Asking whether “Tesco Law” is a threat to the legal sector in Wales is something of a red herring. The real question is what the legal sector in Wales will look like when the Act, combined with the UK Government’s planned budget cuts, are in full force.
Market research indicates that firms emphasising a local, personal service, especially those specialising in niche areas of law, can continue to differentiate themselves from new competition. For non-transactional work, people seem to want a bespoke service from a dedicated specialist, not a low-cost service mainly handled by a call centre.
I have found the fact that my firm specialises in family law is a real asset when approached by new clients. Clients often explicitly say they have come to us because we are a niche practice rather than a “jack of all trades”. I would expect any existing specialist high-quality firm to tell the same story, and do not see that being any different if the competition were a bank or a supermarket.
The real impact in Wales will be that outside investors will look for profitable work (not Legal Aid) to ensure a return on their capital. When combined with the Justice Secretary’s announcement that Legal Aid funding is being withdrawn for almost all family disputes, this will make it much harder for individuals in Wales to secure Legal Aid representation.
The rates paid by the Legal Services Commission for Legal Aid family work are already so low as to make doing this work uneconomical. With the UK Government’s further cuts, combined with pressure from new investors, and competition from rivals who have this kind of investment in place, most firms are seriously considering giving up Legal Aid work.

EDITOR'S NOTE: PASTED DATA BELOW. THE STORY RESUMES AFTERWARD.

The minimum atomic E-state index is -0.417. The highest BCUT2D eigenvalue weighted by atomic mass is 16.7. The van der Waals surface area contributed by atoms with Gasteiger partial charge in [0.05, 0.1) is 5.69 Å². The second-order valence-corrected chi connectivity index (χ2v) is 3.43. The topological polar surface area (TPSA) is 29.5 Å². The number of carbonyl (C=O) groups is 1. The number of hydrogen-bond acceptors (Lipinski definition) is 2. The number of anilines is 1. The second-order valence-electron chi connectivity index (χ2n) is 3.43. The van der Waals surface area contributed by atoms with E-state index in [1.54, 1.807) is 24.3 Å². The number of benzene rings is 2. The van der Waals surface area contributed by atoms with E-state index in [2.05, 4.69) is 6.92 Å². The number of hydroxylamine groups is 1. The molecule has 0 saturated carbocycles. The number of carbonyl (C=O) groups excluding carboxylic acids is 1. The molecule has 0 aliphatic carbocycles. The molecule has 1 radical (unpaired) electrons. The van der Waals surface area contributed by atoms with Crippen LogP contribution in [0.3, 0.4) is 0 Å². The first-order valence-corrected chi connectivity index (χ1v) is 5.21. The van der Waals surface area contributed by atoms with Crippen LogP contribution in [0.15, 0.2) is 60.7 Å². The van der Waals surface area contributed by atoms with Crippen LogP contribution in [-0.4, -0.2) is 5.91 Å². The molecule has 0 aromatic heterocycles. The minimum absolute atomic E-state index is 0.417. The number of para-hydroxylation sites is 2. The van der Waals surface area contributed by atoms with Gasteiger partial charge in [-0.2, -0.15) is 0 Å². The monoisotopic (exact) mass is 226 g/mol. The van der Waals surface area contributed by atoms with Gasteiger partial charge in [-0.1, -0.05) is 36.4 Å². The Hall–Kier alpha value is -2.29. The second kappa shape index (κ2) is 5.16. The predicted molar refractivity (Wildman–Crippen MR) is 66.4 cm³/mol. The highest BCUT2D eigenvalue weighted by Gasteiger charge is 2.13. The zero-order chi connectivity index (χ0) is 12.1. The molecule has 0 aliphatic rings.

The options for those who need legal representation, but are not in a position to fund it privately, will be severely restricted. In Wales, this could have a disproportionate impact compared to other areas of the UK, because of its existing levels of social disadvantage. There is already a growing surplus of clients needing public funding in Wales, and an increasing shortage of firms able to service them. Waiting times of over a month to see a solicitor are common.
The Welsh Government has pursued a progressive public policy agenda, and it should now give serious consideration to how it might seek to restructure the funding of legal services in Wales in line with this agenda. It should consider how it can intervene and protect legal services for the most vulnerable in Wales.
Such a move by the Welsh Government would not only safeguard services for people most in need, but could moderate the approach of national “brands” currently considering setting up in Wales. It may also pave the way for a more localised emphasis within legal services. This could open up new opportunities for community social enterprises, as well as existing independent legal practitioners, to fill.
The fifteen years following the first referendum on devolution have seen little change for the legal sector in Wales beyond constitutional law. The next fifteen years following the second referendum could see the most sweeping changes in centuries, and might lead to a “Law of Wales”.
Sarah Wyburn is a Partner at Wendy Hopkins Family Law Practice LLP